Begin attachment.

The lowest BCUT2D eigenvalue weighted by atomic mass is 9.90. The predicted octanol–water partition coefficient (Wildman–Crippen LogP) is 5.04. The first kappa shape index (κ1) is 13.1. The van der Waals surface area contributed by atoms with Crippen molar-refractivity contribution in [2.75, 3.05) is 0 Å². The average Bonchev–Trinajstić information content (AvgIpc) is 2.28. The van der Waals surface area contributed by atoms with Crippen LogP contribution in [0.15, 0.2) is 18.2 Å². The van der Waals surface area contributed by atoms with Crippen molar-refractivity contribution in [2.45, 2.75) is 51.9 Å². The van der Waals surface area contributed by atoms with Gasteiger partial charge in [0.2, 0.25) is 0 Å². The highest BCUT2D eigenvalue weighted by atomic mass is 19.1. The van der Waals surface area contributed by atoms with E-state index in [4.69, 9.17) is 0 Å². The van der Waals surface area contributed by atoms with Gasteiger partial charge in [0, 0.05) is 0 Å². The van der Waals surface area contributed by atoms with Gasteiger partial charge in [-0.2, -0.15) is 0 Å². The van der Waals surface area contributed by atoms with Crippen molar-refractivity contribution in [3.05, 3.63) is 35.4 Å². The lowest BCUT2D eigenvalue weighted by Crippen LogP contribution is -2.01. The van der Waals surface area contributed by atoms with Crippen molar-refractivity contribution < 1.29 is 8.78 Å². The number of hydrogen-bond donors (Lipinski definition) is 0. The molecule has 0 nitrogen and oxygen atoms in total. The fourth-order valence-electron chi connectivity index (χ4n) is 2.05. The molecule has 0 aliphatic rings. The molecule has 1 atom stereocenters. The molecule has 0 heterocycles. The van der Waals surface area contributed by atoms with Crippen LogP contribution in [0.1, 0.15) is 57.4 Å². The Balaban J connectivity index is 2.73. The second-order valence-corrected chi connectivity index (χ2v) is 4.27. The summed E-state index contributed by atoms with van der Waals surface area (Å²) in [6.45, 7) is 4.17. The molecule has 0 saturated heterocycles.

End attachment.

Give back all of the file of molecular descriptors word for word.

The lowest BCUT2D eigenvalue weighted by atomic mass is 9.90. The predicted octanol–water partition coefficient (Wildman–Crippen LogP) is 5.04. The first kappa shape index (κ1) is 13.1. The van der Waals surface area contributed by atoms with Crippen molar-refractivity contribution in [2.75, 3.05) is 0 Å². The average Bonchev–Trinajstić information content (AvgIpc) is 2.28. The van der Waals surface area contributed by atoms with Crippen LogP contribution in [0.15, 0.2) is 18.2 Å². The van der Waals surface area contributed by atoms with Crippen molar-refractivity contribution in [2.45, 2.75) is 51.9 Å². The van der Waals surface area contributed by atoms with Gasteiger partial charge in [0.2, 0.25) is 0 Å². The highest BCUT2D eigenvalue weighted by atomic mass is 19.1. The van der Waals surface area contributed by atoms with E-state index in [4.69, 9.17) is 0 Å². The van der Waals surface area contributed by atoms with Gasteiger partial charge in [0, 0.05) is 0 Å². The van der Waals surface area contributed by atoms with Gasteiger partial charge in [-0.2, -0.15) is 0 Å². The van der Waals surface area contributed by atoms with Crippen molar-refractivity contribution in [3.05, 3.63) is 35.4 Å². The lowest BCUT2D eigenvalue weighted by Crippen LogP contribution is -2.01. The van der Waals surface area contributed by atoms with Crippen molar-refractivity contribution < 1.29 is 8.78 Å². The number of hydrogen-bond donors (Lipinski definition) is 0. The molecule has 0 nitrogen and oxygen atoms in total. The fourth-order valence-electron chi connectivity index (χ4n) is 2.05. The molecule has 0 aliphatic rings. The molecule has 1 atom stereocenters. The molecule has 0 heterocycles. The van der Waals surface area contributed by atoms with Crippen LogP contribution in [0.1, 0.15) is 57.4 Å². The Balaban J connectivity index is 2.73. The second-order valence-corrected chi connectivity index (χ2v) is 4.27. The summed E-state index contributed by atoms with van der Waals surface area (Å²) in [6.45, 7) is 4.17. The molecule has 0 saturated heterocycles.